Unregenerate!, by David McIntee, has Mel trying to make contact with a newly regenerated Seven, and finding herself and her taxi driver sucked into an illicit Gallifreyan research centre where Tardis brains are transplanted into the bodies of the dying. There was one particularly memorable mental image, when Mel penetrates the evildoers' headquarters on earth and dicovers that it is merely a shell, the real business going on elsewhere. The taxi-driver is a memorable character too. But apart from that, I wasn't wowed by the Doctor saving the day because his brain is just so special (though McCoy plays it well), and not really confident about how it all fits in to what else we know of the Time Lords.
I already wrote up The Council of Nicæa, just noting it here for completeness.
In Terror Firma, Joe Lidster has delivered a fun piece of work. Eight and his team, newly emerged (in continuity terms) from C'rizz's native universe, are confronted with Davros and the Daleks; but the memorable bits are actually incidental characters Gemma and Samson, who turn out to have been previous travelling companions of Eight's whom he has forgotten, and their terribly posh mother, who turns out to be the leader of the Folkestone branch of the anti-Dalek resistance. Poor old C'rizz is asked to be the new Emperor Dalek, but I guess he is getting used to that kind of thing.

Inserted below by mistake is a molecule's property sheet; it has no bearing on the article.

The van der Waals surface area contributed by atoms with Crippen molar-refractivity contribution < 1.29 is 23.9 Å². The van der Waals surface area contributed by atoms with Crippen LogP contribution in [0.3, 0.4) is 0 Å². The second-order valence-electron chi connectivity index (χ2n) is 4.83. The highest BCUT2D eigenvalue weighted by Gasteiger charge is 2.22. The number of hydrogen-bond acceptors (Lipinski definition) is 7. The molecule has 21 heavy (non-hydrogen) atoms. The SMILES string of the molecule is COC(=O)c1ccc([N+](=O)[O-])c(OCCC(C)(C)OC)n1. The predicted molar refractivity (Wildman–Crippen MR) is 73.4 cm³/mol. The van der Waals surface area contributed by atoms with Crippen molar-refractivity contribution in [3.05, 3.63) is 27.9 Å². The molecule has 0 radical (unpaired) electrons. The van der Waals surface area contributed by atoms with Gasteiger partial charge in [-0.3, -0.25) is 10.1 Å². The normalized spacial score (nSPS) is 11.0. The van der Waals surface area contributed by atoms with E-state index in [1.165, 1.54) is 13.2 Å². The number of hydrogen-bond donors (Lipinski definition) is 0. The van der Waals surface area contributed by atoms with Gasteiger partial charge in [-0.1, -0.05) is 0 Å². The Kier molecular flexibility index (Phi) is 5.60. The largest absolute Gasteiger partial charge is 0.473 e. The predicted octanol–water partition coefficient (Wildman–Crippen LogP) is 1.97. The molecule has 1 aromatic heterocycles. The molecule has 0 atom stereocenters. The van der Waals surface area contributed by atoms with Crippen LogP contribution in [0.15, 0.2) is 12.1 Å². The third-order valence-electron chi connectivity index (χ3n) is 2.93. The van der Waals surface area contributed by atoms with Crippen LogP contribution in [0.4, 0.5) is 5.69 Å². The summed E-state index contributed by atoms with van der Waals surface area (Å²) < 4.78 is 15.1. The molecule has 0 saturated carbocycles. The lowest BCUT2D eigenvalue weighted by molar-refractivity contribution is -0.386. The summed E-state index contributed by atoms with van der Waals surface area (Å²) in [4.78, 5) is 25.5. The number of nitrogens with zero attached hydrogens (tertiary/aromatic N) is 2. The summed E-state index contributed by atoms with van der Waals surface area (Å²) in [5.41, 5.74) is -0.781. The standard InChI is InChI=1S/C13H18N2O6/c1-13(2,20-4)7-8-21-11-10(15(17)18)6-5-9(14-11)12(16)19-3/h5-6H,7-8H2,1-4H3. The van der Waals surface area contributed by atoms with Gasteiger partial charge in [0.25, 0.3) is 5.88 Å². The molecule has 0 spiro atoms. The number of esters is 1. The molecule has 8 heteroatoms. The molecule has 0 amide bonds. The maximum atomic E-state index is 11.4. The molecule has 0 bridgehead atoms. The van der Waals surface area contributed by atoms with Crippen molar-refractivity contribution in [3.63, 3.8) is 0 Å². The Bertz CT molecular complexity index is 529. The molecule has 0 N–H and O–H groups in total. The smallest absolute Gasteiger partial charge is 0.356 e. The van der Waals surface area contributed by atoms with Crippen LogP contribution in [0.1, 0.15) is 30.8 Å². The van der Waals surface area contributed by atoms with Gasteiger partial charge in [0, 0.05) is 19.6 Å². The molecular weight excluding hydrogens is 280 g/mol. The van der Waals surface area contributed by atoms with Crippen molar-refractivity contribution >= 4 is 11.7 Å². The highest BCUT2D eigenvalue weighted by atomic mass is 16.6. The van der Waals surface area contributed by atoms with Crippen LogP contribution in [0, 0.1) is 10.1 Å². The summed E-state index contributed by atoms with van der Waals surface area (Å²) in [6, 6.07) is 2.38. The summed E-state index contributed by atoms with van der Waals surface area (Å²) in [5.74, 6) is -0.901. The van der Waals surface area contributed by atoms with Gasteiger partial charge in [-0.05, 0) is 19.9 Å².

Paul Sutton's Thicker than Water takes an unusual continuity angle of visiting Evelyn Smythe after she has left the Doctor and married Rossiter from Arrangements for War: Six takes Mel to visit her, Mel having expressed interest in meeting the woman who tamed the Doctor after the unstable start to his regeneration. The actual plot is rather straightforward - emotional conflict between Evelyn and her doctor stepdaughter, with a rather minor sfnal element of alien tech captured from the Killoran invaders - but there are lots of reflections on parental and quasi-parental relationships, including a twist at the end involving a brief appearance from elsewhen in continuity. Actually rather satisfying.
Marc Platt is either brilliant or incomprehensible in my experience, and unfortunately Time Reef is more in the latter category. Thomas Brewster, who joined Five and Nyssa a couple of adventures ago, has temporarily borrowed the Tardis and flogged most of the interior fittings to a rather curious spaceship marooned on a Time Reef. The script was witty and weird, but I didn't get enough of a handle on the means and motivation of the various players, including particularly Brewster himself. Also it really annoys me that Five is/was so indiscriminating about his travelling companions - happily sharing the Tardis with those he didn't like (Adric), who didn't like him (Tegan), who were actively trying to kill him (Turlough and to an extent Kamelion) and now someone who actually steals his valuable property. There are a couple of Five/Brewster exchanges which are really unbelievable.
Jonny Morris, having written Brewster into the Big Finish sequence earlier this year, now writes him out with a short but satisfactory story: life suddenly takes a shift for the better, but this perfection is not what it seems. Brewster leaves with some element of redemption, a decent end to his character arc.
In summary, Terror Firma is probably the best of these in fannish terms, Thicker Than Water probably the most approachable for the non-fan.